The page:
Today, I went to the 5:00 pm mass at St. Patrick's by myself. I felt compelled to go, not really knowing why. I've been thinking about Victor Villasenor's speech, especially the part where he talked about a conversation he had with a Hopi Indian. This man told Victor that he didn't believe in God; instead, he did God. They have no nouns in their language. Every word is a verb. It actually makes sense, since things are changing all the time. Everything is changing, and God is in everything; therefore, everything is godding. Earlier in the day, I was looking at things and thinking about how people believe that we are all God. And so I imagined (maybe even believed) that I was looking through God's eyes, just looking around. And then I thought of that scene in Waking Life where the two actors are talking about how film is simply a recording of God's manifestation. That everything is only one moment, now, and it is holy. So I'm looking around, thinking: these are God's eyes I'm looking through, everything's holy, and this is just one moment. I can't decide if it's a really long moment or short moment. It just is what it is. And it's all very confusing, and despite all the theology classes I've aced, the number of times I've been to church, the number of deep, religious conversations I've had and spiritual retreats I've attended, I don't think I'll ever grasp it. But that's okay. Because I can do this thing now where I just look, and think, or not think, and since it's just one moment, everything is pretty damn near peaceful and perfect.

So I went to church by myself hoping that the hour long session might give me some more insight into this complex thought I'm having. I look at the pews and know that they're Godding; their molecules are shifting, and they're physically eroding. I try to imagine how the pews are so scratched up. Little boys running their Hot Wheels up and down the seats; keys from pockets leaving their little indentations; women tapping their long fingernails on the wood. Is it even real wood? When did the Catholics decide: "We're going with pews!"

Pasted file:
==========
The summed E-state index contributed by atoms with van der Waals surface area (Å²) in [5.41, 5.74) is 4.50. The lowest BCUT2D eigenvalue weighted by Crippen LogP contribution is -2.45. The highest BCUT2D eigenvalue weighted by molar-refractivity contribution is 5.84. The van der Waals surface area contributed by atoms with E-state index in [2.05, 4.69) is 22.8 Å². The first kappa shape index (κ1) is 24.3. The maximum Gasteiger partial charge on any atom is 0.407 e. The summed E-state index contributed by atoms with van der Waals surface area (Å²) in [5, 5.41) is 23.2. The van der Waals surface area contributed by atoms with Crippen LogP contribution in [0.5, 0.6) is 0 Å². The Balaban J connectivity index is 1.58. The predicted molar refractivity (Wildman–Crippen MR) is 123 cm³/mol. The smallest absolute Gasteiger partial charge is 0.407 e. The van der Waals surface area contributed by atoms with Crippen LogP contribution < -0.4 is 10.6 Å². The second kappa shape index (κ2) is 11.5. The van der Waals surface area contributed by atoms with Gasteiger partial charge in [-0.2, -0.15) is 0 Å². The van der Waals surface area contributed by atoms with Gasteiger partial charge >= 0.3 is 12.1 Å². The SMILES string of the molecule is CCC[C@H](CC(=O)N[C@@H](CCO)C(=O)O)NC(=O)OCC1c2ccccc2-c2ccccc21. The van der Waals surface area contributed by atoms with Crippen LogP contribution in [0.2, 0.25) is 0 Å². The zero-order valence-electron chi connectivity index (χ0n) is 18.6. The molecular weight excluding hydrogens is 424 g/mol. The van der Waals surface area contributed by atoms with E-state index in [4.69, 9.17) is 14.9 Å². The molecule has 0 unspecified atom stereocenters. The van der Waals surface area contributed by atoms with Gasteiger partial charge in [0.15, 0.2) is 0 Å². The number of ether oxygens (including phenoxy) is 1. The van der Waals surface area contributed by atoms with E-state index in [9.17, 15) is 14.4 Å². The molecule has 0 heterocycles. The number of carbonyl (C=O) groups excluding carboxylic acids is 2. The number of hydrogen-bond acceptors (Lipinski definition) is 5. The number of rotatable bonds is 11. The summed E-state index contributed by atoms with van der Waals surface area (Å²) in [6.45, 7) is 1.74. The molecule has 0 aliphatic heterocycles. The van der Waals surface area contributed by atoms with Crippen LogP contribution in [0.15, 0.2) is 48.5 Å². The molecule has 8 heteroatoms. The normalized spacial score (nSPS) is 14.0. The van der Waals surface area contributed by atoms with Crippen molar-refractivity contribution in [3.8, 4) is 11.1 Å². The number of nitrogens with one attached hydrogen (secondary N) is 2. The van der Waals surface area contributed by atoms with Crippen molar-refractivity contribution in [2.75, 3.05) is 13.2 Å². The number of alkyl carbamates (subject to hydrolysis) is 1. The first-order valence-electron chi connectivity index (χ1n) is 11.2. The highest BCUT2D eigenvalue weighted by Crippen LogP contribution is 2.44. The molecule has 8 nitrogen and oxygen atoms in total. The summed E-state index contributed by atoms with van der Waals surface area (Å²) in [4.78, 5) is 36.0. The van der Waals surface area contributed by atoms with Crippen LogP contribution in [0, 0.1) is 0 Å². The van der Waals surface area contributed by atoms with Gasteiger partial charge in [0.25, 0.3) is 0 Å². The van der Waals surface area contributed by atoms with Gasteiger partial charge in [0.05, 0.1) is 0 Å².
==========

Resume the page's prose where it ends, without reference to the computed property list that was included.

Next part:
Nothing out of the ordinary happened. I sat in the far back corner by myself, my hands in my blue track jacket. An older woman, smelling of car air freshener, sat in front of me. Then the smell became graham crackers until I realized it was probably just cigarette smoke. The scent brought up old memories of preschool, my uncle Mike's car, my girlfriend's mom. Sometimes I wish I could just sit in a room and smell every smell I've ever smelled, good or bad. Some girls at Watsonville high smell like my cousin Grace did. I wonder if it's shampoo or perfume.

The priest told everyone that, contrary to popular belief, the church didn't have very much money. He referred to that part as his "sales pitch." I never carry cash, so I didn't have anything to give. Which reminds me, this man in Santa Cruz gave me a copy of the Bhagavad-Gita and asked for a donation. I couldn't give him anything, obviously, but he still let me keep the book.

Today is my cousin's birthday. He's 28; he's Godding. Meagan's grandpa died this week. He's Godding, too.

I don't know how to end essays, blog entries, poems or short stories. I guess I'm supposed to say something witty to pull myself out of it. I won't.

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